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Kinect4 - Human Music Sequencer
Location: Red Bull's "Hack the Hits" Hackathon; Tech Shop, San Francisco, CA
Project Members: Gustavo J Correa, Jaye Sosa, Christopher Woodle
In October of 2017, I had the opportunity to attend an incredible 48-hour hackathon in San Francisco, CA hosted by Red Bull called "Hack the Hits" hackathon. The hackathon took place at a makerspace called the "Tech Shop" where Red Bull and the Tech Shop provided the hackers with plentiful cash, tools, and mentorship to create music technology. The goal of the hackathon was to combine music and technology to create a new instrument or entertainment experience.
My team was called "6AM Vibes", and consisted of 3rd year Jaye Sosa from New York University (CS and Music Tech, NYU), 4th year Chris Woodle from the Florida Institute of Technology (Computer Engineering), and myself. Our project was called "Kinect4 - Human Music Sequencer", and the goal for our team was to create a human music beat sequencer. Rather than using a touch screen interface or physical objects as the medium to represent the musical notes, we decided to enable people to create the music. We wanted to create a collaborative experience that people of all skill levels could enjoy so the implementation had to be as seamless and intuitive as possible.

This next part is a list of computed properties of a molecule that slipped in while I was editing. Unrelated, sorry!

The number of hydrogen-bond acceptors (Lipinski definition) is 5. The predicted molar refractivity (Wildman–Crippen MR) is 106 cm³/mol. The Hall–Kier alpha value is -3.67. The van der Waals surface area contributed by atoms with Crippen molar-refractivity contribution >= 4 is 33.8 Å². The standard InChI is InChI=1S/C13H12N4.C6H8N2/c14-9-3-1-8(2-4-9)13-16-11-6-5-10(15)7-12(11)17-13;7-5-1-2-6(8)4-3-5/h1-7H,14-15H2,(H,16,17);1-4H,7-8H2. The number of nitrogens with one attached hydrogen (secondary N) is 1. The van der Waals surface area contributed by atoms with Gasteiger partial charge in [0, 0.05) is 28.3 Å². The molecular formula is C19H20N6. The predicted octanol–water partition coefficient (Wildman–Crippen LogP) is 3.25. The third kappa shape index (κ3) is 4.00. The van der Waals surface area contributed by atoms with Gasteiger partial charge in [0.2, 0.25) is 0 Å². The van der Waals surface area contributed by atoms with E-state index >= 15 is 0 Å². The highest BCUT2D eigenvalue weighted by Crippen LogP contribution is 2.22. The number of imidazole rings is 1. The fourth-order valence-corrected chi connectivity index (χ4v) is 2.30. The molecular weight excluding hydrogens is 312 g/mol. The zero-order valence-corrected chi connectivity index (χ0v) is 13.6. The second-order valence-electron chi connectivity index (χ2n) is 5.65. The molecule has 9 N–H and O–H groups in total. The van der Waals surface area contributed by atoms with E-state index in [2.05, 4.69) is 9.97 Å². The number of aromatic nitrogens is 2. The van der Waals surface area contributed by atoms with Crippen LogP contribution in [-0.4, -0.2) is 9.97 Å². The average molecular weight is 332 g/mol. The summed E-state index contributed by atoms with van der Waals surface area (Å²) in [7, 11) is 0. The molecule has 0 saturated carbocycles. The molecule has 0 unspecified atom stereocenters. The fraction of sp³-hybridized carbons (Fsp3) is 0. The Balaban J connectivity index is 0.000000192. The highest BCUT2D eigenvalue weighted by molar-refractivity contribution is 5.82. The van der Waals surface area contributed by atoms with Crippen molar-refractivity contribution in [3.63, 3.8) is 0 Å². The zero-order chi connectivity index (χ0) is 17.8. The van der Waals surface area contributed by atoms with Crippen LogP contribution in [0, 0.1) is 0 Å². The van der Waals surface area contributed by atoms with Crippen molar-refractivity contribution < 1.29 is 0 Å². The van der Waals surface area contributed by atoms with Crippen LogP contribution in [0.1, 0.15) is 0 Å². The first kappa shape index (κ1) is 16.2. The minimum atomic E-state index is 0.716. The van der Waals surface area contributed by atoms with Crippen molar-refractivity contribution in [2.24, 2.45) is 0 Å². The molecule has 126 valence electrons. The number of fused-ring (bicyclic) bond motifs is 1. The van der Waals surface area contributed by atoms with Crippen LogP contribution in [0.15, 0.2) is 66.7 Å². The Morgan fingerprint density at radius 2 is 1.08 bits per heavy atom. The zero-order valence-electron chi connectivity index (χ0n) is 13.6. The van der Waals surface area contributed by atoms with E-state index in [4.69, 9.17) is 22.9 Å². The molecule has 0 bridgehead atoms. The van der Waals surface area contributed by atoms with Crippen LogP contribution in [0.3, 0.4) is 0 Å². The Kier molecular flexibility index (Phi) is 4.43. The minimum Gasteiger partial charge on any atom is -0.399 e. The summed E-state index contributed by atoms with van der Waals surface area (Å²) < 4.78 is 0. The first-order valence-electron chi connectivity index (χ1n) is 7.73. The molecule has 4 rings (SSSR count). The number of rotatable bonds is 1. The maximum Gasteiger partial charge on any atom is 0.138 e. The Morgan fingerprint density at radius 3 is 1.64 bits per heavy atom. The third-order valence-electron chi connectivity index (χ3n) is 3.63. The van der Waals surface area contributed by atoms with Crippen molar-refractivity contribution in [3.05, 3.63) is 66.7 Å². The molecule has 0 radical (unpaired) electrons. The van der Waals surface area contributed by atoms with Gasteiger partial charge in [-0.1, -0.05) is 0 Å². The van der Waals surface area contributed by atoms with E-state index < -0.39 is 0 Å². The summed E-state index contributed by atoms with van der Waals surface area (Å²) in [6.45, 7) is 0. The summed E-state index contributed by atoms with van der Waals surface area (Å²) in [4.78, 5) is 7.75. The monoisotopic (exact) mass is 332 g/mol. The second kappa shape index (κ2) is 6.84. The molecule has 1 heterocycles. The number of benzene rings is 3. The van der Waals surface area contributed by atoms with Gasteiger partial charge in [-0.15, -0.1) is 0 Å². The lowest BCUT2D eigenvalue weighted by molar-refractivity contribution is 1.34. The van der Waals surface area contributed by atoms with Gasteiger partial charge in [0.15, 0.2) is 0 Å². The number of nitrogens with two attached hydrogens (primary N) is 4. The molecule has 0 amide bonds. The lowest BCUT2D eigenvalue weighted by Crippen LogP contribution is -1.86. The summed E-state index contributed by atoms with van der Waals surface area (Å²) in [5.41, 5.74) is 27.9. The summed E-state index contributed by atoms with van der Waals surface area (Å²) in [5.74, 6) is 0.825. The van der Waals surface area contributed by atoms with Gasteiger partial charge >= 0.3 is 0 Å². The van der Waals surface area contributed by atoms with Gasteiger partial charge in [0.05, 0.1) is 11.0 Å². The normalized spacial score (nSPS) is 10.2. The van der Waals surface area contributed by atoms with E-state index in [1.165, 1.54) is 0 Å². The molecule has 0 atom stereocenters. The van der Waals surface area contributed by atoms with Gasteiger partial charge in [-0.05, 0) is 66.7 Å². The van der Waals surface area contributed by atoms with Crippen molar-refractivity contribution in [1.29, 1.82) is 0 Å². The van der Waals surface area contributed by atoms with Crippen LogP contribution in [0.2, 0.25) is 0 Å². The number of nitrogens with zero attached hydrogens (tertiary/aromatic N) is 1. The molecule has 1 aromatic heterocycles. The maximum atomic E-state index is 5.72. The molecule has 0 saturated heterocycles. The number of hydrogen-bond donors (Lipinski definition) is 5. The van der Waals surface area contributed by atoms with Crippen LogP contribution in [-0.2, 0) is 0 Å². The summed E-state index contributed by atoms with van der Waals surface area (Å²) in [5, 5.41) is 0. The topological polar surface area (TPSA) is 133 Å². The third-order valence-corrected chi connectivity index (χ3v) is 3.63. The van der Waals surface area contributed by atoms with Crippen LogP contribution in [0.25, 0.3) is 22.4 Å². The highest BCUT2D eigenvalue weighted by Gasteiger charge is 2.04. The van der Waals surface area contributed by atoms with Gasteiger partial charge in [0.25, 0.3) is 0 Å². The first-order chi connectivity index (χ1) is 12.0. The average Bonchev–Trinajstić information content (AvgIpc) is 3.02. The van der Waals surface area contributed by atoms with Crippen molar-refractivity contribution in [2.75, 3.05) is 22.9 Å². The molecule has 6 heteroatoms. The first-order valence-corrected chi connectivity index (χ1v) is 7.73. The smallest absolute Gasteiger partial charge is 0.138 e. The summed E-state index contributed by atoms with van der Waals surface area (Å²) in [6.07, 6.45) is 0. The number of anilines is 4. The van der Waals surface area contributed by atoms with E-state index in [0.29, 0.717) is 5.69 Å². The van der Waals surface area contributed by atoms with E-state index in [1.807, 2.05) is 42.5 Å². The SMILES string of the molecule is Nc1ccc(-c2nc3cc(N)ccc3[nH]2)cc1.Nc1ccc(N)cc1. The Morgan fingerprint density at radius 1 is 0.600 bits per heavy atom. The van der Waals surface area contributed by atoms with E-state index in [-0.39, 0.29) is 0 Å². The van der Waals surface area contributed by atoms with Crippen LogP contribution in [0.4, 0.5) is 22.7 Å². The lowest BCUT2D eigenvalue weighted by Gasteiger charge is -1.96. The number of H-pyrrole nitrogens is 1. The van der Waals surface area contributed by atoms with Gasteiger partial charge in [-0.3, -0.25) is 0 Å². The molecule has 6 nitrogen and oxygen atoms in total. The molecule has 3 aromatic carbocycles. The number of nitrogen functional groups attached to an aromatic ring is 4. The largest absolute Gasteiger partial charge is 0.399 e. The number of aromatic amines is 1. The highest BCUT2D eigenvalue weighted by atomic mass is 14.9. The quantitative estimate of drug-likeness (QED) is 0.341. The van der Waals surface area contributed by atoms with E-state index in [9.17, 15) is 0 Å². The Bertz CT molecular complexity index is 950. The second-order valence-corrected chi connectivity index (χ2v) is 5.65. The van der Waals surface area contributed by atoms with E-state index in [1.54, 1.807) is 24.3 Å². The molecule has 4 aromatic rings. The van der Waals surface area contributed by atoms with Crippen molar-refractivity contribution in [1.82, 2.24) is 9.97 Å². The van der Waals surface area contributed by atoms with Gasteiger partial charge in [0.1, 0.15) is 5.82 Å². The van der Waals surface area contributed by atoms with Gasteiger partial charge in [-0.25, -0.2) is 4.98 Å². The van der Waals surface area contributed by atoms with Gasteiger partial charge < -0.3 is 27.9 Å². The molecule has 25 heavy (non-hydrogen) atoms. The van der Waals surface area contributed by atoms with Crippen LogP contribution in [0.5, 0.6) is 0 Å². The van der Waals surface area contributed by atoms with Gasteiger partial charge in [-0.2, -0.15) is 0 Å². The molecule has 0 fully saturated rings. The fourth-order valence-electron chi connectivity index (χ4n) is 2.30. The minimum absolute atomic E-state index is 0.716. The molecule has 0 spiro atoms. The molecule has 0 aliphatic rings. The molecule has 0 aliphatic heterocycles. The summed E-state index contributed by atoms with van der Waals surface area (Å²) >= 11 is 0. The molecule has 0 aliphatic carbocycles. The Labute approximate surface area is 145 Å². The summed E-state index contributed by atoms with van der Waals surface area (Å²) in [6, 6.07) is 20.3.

Our implementation consisted of using a Microsoft Kinect camera, Processing programming library, and a graphical user interface made with web languages. The Kinect camera was used to capture the person's position, while the Processing programming language was used to process the Kinect video footage, overlay a 3x4 grid on the video footage, and display the person's location. Web languages were used to create the graphical user interface (top left image) which displayed the music sequencer. Sampled sound bytes (i.e., bass drum, high-hat) were assigned to each location in the grid and the music sequencer would trigger the sound wherever the person stood amongst the grid of sound bytes.
The best part of the night was inviting the judges and watching them create music during the presentation (right bottom image).
Article in UC Riverside's Newspaper